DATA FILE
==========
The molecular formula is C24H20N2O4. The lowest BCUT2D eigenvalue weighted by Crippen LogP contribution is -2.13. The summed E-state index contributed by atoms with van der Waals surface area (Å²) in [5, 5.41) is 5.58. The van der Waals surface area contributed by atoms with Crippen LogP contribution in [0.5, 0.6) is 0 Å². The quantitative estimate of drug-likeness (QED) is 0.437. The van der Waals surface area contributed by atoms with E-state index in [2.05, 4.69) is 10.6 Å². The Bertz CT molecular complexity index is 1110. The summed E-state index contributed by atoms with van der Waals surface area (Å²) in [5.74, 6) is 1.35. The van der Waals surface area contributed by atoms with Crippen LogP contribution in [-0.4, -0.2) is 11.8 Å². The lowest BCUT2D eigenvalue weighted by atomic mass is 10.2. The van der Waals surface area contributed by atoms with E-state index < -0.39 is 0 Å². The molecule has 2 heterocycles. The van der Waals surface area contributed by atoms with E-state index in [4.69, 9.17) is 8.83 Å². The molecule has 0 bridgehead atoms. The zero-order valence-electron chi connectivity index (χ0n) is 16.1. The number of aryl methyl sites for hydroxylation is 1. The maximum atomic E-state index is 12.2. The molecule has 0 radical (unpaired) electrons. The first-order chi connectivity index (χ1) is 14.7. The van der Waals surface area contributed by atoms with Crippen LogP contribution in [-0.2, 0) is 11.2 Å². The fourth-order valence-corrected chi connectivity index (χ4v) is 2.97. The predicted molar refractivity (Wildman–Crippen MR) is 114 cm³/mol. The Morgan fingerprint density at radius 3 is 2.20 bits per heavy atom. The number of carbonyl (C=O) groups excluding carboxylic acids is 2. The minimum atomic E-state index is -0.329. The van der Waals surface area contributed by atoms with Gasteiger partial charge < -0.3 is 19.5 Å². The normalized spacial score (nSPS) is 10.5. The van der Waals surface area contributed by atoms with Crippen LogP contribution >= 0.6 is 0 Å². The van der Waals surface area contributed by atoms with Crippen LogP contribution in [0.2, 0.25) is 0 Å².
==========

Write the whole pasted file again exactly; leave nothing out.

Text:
The molecular formula is C24H20N2O4. The lowest BCUT2D eigenvalue weighted by Crippen LogP contribution is -2.13. The summed E-state index contributed by atoms with van der Waals surface area (Å²) in [5, 5.41) is 5.58. The van der Waals surface area contributed by atoms with Crippen LogP contribution in [0.5, 0.6) is 0 Å². The quantitative estimate of drug-likeness (QED) is 0.437. The van der Waals surface area contributed by atoms with E-state index in [2.05, 4.69) is 10.6 Å². The Bertz CT molecular complexity index is 1110. The summed E-state index contributed by atoms with van der Waals surface area (Å²) in [5.74, 6) is 1.35. The van der Waals surface area contributed by atoms with Crippen LogP contribution in [-0.4, -0.2) is 11.8 Å². The lowest BCUT2D eigenvalue weighted by atomic mass is 10.2. The van der Waals surface area contributed by atoms with E-state index < -0.39 is 0 Å². The molecule has 2 heterocycles. The van der Waals surface area contributed by atoms with E-state index in [4.69, 9.17) is 8.83 Å². The molecule has 0 bridgehead atoms. The zero-order valence-electron chi connectivity index (χ0n) is 16.1. The number of aryl methyl sites for hydroxylation is 1. The maximum atomic E-state index is 12.2. The molecule has 0 radical (unpaired) electrons. The first-order chi connectivity index (χ1) is 14.7. The van der Waals surface area contributed by atoms with Crippen LogP contribution in [-0.2, 0) is 11.2 Å². The fourth-order valence-corrected chi connectivity index (χ4v) is 2.97. The predicted molar refractivity (Wildman–Crippen MR) is 114 cm³/mol. The Morgan fingerprint density at radius 3 is 2.20 bits per heavy atom. The number of carbonyl (C=O) groups excluding carboxylic acids is 2. The minimum atomic E-state index is -0.329. The van der Waals surface area contributed by atoms with Gasteiger partial charge < -0.3 is 19.5 Å². The normalized spacial score (nSPS) is 10.5. The van der Waals surface area contributed by atoms with Crippen LogP contribution >= 0.6 is 0 Å². The van der Waals surface area contributed by atoms with Crippen LogP contribution in [0.2, 0.25) is 0 Å².